I’ll never be totally cured of my clematis addiction, but I think things are calming down a bit these days. I can now look at clematis in a nursery and walk away without buying something every single time. On garden walks I am delighted to find clematis paired with trees, shrubs or perennials in combinations that had never occurred to me before. On the other hand, I no longer feel the need to copy every single idea.
This year is a spectacular year for the garden. The season started early and both roses and clematis are thriving. I may never witness my garden like this again! It is a taste of what zone 7 gardeners must experience every year. Here in my corner of Ontario though, it is unheard of.
My taste in clematis has changed over time from my initial delight in anything eye catching – which meant bright, large and most important, available in Toronto. I had seen photos of English estates with giant Clematis Perle d’Azur covering long brick walls. I also fell in love with the sophisticated but simple blooms of Clematis ‘Marie Boisselot’ – and this one was available nearby and so I succumbed. As did the plant.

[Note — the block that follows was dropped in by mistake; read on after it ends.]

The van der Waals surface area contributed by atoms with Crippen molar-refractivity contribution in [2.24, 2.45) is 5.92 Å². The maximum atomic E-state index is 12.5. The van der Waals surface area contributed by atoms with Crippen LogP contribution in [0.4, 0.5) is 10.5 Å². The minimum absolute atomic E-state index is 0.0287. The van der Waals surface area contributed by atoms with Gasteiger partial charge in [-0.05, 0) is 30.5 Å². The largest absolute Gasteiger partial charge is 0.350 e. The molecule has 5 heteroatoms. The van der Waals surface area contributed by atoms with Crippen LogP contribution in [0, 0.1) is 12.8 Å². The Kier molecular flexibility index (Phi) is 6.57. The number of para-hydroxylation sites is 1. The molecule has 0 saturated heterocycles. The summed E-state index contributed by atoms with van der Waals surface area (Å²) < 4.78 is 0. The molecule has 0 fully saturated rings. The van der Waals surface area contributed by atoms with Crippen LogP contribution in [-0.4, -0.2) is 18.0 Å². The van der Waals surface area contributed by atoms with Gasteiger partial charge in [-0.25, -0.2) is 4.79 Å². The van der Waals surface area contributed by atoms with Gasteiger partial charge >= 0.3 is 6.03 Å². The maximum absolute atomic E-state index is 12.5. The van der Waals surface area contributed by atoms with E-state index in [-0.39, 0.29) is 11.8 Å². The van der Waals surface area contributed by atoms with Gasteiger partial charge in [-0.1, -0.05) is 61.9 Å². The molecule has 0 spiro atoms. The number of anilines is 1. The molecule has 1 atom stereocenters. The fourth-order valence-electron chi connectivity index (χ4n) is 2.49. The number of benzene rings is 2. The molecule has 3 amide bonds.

The decades since have followed a twisted path. I learned a great deal more about the care of these vines and was fortunate to meet some very special clematis experts in their gardens too. That is how I became acquainted with the smaller varieties of bloom. Now, I enjoy all sorts: twining and non-clinging, bell shaped blooms, plants under a meter in height, even red ones -and have more than I can easily count. Yet, I will occasionally covet “just one more”. There is always something new and quite wonderful!
Let me share a few from my June garden .
That’s “a few” I guess! Such variety means there is something for everyone. While I tend to think that certain plants are loved more by men (Hostas, Dahlias…) and that women are supposed to swoon over roses and things delicate, I find the ‘Clematis Admiration Society’ to be composed pretty much equally of both men and women. Both are capable of adding words like tepal, anther, Atragene, Heracleifolia, Integrifolia, Viticella, and ‘Clematis on the Web’ to their vocabularies.
We have so many clematis flowering now, with still more to bloom later on. But this is peak time for our vines, the moment we anticipate through the long winter months.